Despite how unpredictable life can be, many travel providers remain rigid in their policies and approach to serving customers. Today’s travelers demand flexibility, protection, and real-time access to travel providers in order to ensure a seamless experience. Travel providers have a long way to go to make the travel journey more frictionless.
Unpredictable weather, health concerns, and ever-changing geopolitical landscapes can often make booking travel a risky endeavor. Many airlines and online travel agencies allow customers to cancel bookings within 24 hours, but the majority of people who make arrangements months in advance find themselves out of luck when looking to cancel last minute. In 2014, airlines in the U.S. made nearly three billion dollars in change fees, according to the Department of Transportation. On average, a flight change can cost customers $200 — not including the difference they’re required to pay for the new ticket — and experts say the number is only expected to rise.
Foreign travelers have long embraced purchasing travel insurance for their trips, but only recently have American travelers followed suit. A Skift article revealed disease outbreaks and terrorist attacks have caused travelers to think more about protection when booking travel than years prior. In the past, U.S. travelers purchased insurance to protect themselves from cancellations prior to their trips, but an increasing number of travelers are purchasing travel insurance with emergency medical for their time abroad.
And while this coverage can come in handy in worst case scenarios, for the average hotel or flight booking snafu, most customers are simply in need of reliable customer service. For travelers thousands of miles away from home and in need of answers, 1-800 numbers can quickly become cumbersome when you’re without access to international phone plans — making access to online assistance that much more crucial.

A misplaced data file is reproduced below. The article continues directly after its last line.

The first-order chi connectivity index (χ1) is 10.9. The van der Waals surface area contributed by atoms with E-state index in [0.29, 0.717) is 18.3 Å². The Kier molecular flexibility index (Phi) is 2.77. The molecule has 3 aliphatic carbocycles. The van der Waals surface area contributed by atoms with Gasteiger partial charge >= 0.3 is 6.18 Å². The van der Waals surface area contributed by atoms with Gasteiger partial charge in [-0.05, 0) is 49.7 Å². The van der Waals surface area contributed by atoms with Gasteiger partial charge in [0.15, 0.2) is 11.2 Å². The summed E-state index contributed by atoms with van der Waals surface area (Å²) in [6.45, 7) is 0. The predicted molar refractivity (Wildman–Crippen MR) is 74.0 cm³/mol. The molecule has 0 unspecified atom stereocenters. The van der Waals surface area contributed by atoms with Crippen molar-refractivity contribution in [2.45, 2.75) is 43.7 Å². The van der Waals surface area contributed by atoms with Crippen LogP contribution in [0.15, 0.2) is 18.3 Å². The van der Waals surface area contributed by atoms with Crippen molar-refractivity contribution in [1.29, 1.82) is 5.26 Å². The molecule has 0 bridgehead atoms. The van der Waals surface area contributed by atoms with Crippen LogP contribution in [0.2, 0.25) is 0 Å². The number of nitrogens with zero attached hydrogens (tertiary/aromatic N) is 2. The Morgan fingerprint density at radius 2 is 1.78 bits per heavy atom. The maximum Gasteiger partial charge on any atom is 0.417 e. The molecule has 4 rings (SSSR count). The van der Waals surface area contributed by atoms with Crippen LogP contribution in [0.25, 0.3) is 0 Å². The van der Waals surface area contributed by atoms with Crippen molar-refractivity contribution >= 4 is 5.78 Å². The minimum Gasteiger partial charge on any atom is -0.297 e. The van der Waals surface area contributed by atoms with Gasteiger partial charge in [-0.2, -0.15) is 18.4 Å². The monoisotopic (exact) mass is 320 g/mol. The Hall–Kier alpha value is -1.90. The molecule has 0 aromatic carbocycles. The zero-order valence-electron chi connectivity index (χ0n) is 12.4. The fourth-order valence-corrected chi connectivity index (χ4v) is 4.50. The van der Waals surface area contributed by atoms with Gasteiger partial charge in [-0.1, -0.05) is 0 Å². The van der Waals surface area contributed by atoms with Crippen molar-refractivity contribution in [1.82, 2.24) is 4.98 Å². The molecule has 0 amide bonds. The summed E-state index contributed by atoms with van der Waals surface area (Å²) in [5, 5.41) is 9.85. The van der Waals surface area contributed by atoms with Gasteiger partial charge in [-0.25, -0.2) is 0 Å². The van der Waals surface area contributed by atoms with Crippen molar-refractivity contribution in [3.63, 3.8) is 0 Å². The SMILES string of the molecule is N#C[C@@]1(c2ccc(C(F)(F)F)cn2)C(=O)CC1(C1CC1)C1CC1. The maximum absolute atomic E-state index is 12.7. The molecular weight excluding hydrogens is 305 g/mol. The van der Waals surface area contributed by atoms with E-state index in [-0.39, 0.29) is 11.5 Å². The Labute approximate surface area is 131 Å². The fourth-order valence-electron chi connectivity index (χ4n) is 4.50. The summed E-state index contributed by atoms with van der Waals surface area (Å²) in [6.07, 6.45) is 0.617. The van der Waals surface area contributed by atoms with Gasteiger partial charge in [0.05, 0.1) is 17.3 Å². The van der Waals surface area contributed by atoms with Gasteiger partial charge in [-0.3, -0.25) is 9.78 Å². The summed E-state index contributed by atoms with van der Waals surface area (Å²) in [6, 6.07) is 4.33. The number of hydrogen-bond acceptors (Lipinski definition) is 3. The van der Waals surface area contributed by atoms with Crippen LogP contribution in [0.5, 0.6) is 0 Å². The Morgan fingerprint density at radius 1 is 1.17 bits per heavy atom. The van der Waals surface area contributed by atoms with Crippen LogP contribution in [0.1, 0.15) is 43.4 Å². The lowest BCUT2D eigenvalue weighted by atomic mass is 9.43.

Most online travel agencies and travel providers have websites filled with answers to frequently asked questions or email addresses customers can direct concerns towards. However, in a world of instant gratification, travelers today are seeking real-time solutions to their problems. When those problems aren’t addressed properly or in a timely matter, travel providers can expect to hear an earful from their customers.
Thanks to social media, people have ample platforms to share what they liked, loved, or hated about their recent travels. This steady stream of feedback is not only useful to other travelers, but also to a great way for travel providers to perfect the customer experience. A negative review can often be seen as damaging for a hotel, airline, or travel operator, but in many ways it presents an opportunity for them to make it right. It’s also not enough for providers to sit back and wait for the feedback to roll in.
Travelers are more compelled to give feedback when they’re prompted to do so. Skift reported that in the past year, Expedia Inc. has collected unpublished flight reviews from passengers on their experiences on select airlines. Immediately after a flight, customers are prompted to respond to an email with a smiley face or frowns describing their flight experience. Although the reviews aren’t public, they serve as real-time data from customers, with many responding while still on their trips.
There are only so many things we can control, and increasingly travel is not one of them. Travelers today have a number of resources at their disposal to protect them from the unexpected, but travel providers have a long way to go in meeting their demand for flexibility and accessibility. The more travel providers embrace technology and exercise a more proactive approach to customers, the faster we can expect to close the gap in the future.